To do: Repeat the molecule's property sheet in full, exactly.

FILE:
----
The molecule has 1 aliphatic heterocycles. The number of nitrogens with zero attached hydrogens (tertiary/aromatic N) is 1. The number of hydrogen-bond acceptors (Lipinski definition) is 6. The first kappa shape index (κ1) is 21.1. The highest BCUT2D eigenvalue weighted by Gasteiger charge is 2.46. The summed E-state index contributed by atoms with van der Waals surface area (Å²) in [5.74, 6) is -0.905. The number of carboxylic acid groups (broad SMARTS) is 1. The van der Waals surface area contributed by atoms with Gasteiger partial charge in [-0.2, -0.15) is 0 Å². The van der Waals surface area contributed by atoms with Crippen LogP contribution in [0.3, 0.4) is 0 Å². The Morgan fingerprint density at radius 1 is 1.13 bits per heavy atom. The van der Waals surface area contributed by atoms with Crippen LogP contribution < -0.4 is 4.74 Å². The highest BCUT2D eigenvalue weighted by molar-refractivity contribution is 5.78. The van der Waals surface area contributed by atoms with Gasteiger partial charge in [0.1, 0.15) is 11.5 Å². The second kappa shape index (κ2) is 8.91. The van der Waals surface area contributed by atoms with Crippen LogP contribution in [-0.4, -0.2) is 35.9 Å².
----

The molecule has 1 aliphatic heterocycles. The number of nitrogens with zero attached hydrogens (tertiary/aromatic N) is 1. The number of hydrogen-bond acceptors (Lipinski definition) is 6. The first kappa shape index (κ1) is 21.1. The highest BCUT2D eigenvalue weighted by Gasteiger charge is 2.46. The summed E-state index contributed by atoms with van der Waals surface area (Å²) in [5.74, 6) is -0.905. The number of carboxylic acid groups (broad SMARTS) is 1. The van der Waals surface area contributed by atoms with Gasteiger partial charge in [-0.2, -0.15) is 0 Å². The van der Waals surface area contributed by atoms with Crippen LogP contribution in [0.3, 0.4) is 0 Å². The Morgan fingerprint density at radius 1 is 1.13 bits per heavy atom. The van der Waals surface area contributed by atoms with Crippen LogP contribution < -0.4 is 4.74 Å². The highest BCUT2D eigenvalue weighted by molar-refractivity contribution is 5.78. The van der Waals surface area contributed by atoms with Gasteiger partial charge in [0.1, 0.15) is 11.5 Å². The second kappa shape index (κ2) is 8.91. The van der Waals surface area contributed by atoms with Crippen LogP contribution in [-0.4, -0.2) is 35.9 Å².